In determining whether the asserted state interests are compelling, we must look not only to those interests but also to the competing individual interests.[30] Chief Justice Burger observed in Bullock v. Carter:

In approaching candidate restrictions, it is essential to examine in a realistic light the extent and nature of their impact on voters.[31]

We believe that the three-judge federal panel in Chimento v. Stark correctly analyzed the extent to which these competing interests are affected by a durational residency requirement.

*1135 When examined in a realistic light, we conclude that the seven year residency requirement acts only as a minimal infringement upon the ability of the plaintiff to participate in the election process and that its limiting effect upon the voters' choice of candidates is more hypothetical than real. Any residency requirement limits to some extent the choice of candidates available to the voters. But this is the least of the restrictions limiting candidate availability. The method of nominating candidates, minimum age requirements, and the high cost, even in New Hampshire, of a gubernatorial campaign, are also factors that restrict the number of candidates available to the voters. Moreover, the seven year period does not act as an outright ban on anyone's candidacy for Governor; rather, it delays the eligibility of a candidate to the office of Governor until a time when he has been a resident of the State for seven years. While we recognize that seven years may be a long wait for one aspiring to the office of Governor, it is not a complete barrier to that office. There are lesser but nonetheless important offices that a putative Governor might well fill during the waiting period with benefit both to his own political career and the people of the State.[32]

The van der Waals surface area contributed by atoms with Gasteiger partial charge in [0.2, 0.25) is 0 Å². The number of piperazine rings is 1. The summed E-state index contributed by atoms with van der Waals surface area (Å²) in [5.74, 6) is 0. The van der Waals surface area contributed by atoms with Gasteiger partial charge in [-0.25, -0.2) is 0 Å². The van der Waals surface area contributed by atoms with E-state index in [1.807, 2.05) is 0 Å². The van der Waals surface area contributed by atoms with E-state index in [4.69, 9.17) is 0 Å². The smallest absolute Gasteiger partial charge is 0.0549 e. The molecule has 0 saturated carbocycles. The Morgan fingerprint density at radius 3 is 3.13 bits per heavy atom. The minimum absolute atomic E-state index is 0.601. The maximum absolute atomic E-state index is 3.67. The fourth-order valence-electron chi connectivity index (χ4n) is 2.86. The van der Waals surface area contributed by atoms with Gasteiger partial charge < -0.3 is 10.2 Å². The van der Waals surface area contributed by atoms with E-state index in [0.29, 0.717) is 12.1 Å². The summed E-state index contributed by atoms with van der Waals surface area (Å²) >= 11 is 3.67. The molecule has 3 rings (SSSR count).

This reasoning is clearly applicable to Alaska's much shorter three-year legislative residency requirement. Even during that brief period delaying the candidate's right to seek office, the voters remain free to vote for anyone who may lawfully assume office. The impact upon the voters' right to have a meaningful choice of candidates is slight.

We also reject the argument that Alaska's legislative residence requirements are a serious infringement of appellant's right to interstate travel. Unlike the requirements considered in Dunn v. Blumstein and in State v. Van Dort, these requirements do not disenfranchise all new residents of the state. Nor do they tend to deprive a large class of newcomers of the necessities of life as did the restriction considered in Shapiro v. Thompson. Because they potentially limit only that minute class of persons who would move to a new location intending to run for political office, it cannot seriously be asserted that limiting the privilege of candidacy to residents who have lived in the state for three years and in their legislative districts for a year would discourage citizens from exercising their rights to travel.

The asserted interest of the state in assuring that those who govern are acquainted with the conditions, problems, and needs of those who are governed cannot be questioned. Because Alaska is unique in its geography, the ethnic diversity of its peoples and the character of its economy, this interest may well assume even greater importance here than in many other states. A legislator is required to consider and vote upon matters which affect many parts of the state and involve many segments of its economy and its peoples. It is therefore not unreasonable for the state to provide for a three-year period in which a new resident may become familiar with his state before he may legislate solutions to its problems.